I know that is because I know him so well that I already know what he would do or say. And he is not actually out there - he just exists in my brain, the result of his being part of my thought processes for 30 years.

I thought about it and decided there was nothing wrong with that. I imagine over time my brain will produce his input less and less, as no new experiences are added.

Now, the imaginary friend "god" is a similar thing I think. Believers have been conditioned all their life to listen for the voice of "god", and to think about whether god would approve of their actions.

No wonder people "hear" "god's" input at times. It's carved into their brains, over and over and over...

And like my husband, this should slowly fade by itself if no new "god" experiences are added...

[Image: dobie.png]

Science is the process we've designed to be responsible for generating our best guess as to what the fuck is going on. Girly Man
Find all posts by this user
Like Post Quote this message in a reply
[+] 1 user Likes Dom's post
27-10-2012, 04:02 PM
RE: Intro
My personal attitude about imaginary friends are simple. I have no need, or desire to have an imaginary friend, but if others are too insecure to deal with the reality which is evident then that is their choice. I don't really care what they do personally so long as they do not try to push their morals and religious dogma onto me. When they do, even after being warned, I am not above attacking them on their irrationality. They generally leave you alone after that. I do sympathize with your situation however, you are in a bit of a predicament. I wish I could tell you what I would do in your situation, but I have no idea. Your words and actions have much greater consequences than mine do. I do not see an easy way out. I know you still deeply care for your children, and probably your husband as well, but at the same time do not want them to continue down a road of wasting their only lives in fear of a skydaddy, trying to please him, and saving their eternal skins from a benevolent ruler's condemnation at the same time. Unfortunately, you must choose to either alienate them in an attempt to prevent this, or go with the flow and see them restrained their entire lives with no good reason. Whatever you choose we will be here to talk with, and I don't think many of us (certainly not me) will judge you harshly for either decision. Best of luck.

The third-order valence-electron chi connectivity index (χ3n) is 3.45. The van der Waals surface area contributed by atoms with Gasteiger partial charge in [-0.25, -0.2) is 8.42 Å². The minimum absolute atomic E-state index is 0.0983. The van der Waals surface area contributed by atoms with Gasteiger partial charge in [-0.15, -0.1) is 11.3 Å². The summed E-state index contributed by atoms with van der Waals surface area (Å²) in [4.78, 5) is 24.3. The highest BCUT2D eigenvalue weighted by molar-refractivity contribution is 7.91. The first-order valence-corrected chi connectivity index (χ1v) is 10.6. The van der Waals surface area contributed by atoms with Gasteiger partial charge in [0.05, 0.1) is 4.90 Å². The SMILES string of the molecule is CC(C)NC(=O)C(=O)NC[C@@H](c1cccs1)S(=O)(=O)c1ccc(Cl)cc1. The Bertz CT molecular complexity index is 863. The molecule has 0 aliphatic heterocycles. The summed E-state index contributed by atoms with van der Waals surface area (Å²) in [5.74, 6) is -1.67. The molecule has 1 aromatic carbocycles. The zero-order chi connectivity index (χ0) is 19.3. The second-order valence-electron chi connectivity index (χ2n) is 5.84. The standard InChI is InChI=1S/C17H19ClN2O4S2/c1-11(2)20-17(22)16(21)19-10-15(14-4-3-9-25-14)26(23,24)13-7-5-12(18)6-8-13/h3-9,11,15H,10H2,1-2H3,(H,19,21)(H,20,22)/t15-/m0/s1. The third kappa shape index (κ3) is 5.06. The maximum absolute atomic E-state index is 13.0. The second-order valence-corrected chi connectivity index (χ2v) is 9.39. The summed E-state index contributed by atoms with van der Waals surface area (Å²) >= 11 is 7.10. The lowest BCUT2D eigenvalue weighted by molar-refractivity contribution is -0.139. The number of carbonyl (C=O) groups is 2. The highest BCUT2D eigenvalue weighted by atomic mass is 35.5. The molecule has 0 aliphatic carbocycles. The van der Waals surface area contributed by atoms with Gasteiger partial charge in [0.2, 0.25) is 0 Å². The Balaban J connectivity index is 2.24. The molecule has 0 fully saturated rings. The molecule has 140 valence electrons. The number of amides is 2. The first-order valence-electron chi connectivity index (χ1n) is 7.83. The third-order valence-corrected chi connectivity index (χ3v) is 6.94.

Find all posts by this user
Like Post Quote this message in a reply
27-10-2012, 09:10 PM
RE: Intro

If no change in reality can change your belief - Then your belief is not based on anything in reality
Find all posts by this user
Like Post Quote this message in a reply
Post Reply
Forum Jump: